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'Kids are fearless': Bullying, crime among hot topics at Ward 5 meeting

'I know there have been some recent events that may make you question that, but trust me when I say that this is a great neighbourhood,' says police chief

Tuesday night’s neighbourhood meeting at the Lampman Lane Community Centre saw a small group of people in attendance who wanted to hear what was being done to improve the perception of Barrie's west end, eliminate school bullying and deal with ongoing vandalism.

The event was hosted by Deputy Mayor Robert Thomson, who represents Ward 5, members of the Barrie Police Service, including Chief Rich Johnston, and about 20 people from the hilltop neighbourhood. Mayor Alex Nuttall and other members of city council were also in attendance. 

And while the initial reason for the meeting was to discuss graffiti and bullying in schools, it also talked about the recent shooting that happened about five minutes from Lampman Lane.

Just before 10:30 p.m., Saturday, April 22, a man in his mid-40s was walking along the catwalk from Leacock Drive toward Kipling Place when he became involved in an altercation with a group of people and was shot. Six days later, city police announced they had arrested three suspects and were searching for a fourth.

Thomson started last night's meeting by reminding everyone they were there to talk about bullying and graffiti, but that people were also welcome to bring up the concerns of recent events.

One parent asked if there was anyone from the Simcoe County District School Board at the meeting, and no one responded.

BarrieToday emailed the school board's communications manager, Sarah Kekewich, on Wednesday to ask why no board officials in attendance.

“Unfortunately, we learned of the meeting late and had a board-wide event scheduled last evening at the Education Centre,” Kekewich said. “We continue to work with our police partners and families in response to incidents that occur in the community.”

An email to the ward's school board trustee, Dana Powell, was not returned by publication time.

Marion Baxter has been living in the area for 38 years and her kids went to Andrew Hunter Elementary School. Her grandchildren now go there, too. She says she has watched the bullying get worse with her kids and grandkids and believes something needs to happen immediately to stop it.

“Police need to get back into the schools so they can help out these kids who are being bullied," Baxter said. "There needs to be some sort of order because the bullies aren’t being dealt with. (The schools) do the Pink Shirt Day, but I think that's more for show and I don’t think that really works at all.”

More than one parent spoke of the bullying inside the schools and that groups of kids are getting away with it while the victims are being the ones seemingly punished.

Amanda, who didn’t want her last name used, spoke to BarrieToday and said she doesn’t understand why the school board couldn’t have sent someone to the meeting some of the kids being targeted, her son for example, have learning disabilities and need help fast when it comes to dealing with bullying.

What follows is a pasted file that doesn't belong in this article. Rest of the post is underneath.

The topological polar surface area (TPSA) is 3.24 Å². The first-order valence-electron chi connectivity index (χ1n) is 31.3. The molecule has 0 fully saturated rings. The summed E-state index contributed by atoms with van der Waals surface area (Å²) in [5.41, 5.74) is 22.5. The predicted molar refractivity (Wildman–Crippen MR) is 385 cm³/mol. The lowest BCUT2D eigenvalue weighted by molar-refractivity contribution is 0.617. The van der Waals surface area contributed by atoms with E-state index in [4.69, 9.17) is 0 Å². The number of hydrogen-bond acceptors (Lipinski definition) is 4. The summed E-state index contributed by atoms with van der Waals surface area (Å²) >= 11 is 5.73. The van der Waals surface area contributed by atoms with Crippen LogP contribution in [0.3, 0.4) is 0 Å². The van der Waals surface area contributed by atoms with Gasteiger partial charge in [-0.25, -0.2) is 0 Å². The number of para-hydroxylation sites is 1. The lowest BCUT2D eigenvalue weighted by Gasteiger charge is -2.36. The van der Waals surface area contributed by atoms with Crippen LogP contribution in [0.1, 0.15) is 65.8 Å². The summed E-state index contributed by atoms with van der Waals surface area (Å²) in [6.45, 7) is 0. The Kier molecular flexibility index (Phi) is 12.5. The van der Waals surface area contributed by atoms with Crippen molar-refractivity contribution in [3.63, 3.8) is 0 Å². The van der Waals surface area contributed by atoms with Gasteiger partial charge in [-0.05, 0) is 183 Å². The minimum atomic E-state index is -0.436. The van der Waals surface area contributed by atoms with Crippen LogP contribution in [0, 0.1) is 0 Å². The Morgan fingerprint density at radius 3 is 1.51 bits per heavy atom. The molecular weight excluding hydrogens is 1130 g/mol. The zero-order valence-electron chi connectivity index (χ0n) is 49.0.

“I am very concerned they weren’t here. Kids are struggling because nothing is being done to help them," she said. "My son keeps getting sent home for 'cool-down days' when another student is bullying him. He has been diagnosed with many different disabilities and they send him home, but the other kids teasing him, hitting him, get nothing."

Other parents at the meeting also complained about “cool-down days,” where the child being bullied gets sent home or removed from the situation.

Meanwhile, the topic of what's happening outside the schools came up as well, with parents saying groups of rowdy teens are taking over the kid-friendly park outside Lampman Lane. Parents say they feel helpless when their little ones are just trying to play.

“The kids are fearless and when you approach them to tell them to stop swearing and littering, they use obscenities and threats at you," said one parent. 

`Police Chief Rich Johnston said that while police can’t be there for every incident, when something crosses the legal line, residents need to call police.

“You may think it's a small thing and you’ll stop and ask if you should call us. The answer is yes, call us,” Johnston said. “We need to be able to track incidents as they go and find out the main problems and issues.”

With regards to overall safety of the neighbourhood in the Letitia Heights area, Johnston assured residents they live in a safe area.

“I know there have been some recent events that may make you question that, but trust me when I say that this is a great neighbourhood,” said the chief. “When we look at crime statistics each year, this is not considered a problem area.

"There is always work to do, but overall, this is a great place to live and you showing up today shows you care," he added. 

Many ideas were floated, such as extended gym use at the local schools, to give kids a place to go and have fun.

Thomson said there were plans to cut the wifi at Andrew Hunter Elementary School, which is in the same building as the Lampman Lane Community Centre, at a certain time so as not to attract too many older teens. Better lighting is being discussed as well.

A follow-up meeting is expected to be held at a later date for further discussion on the issues, but nothing has yet been scheduled.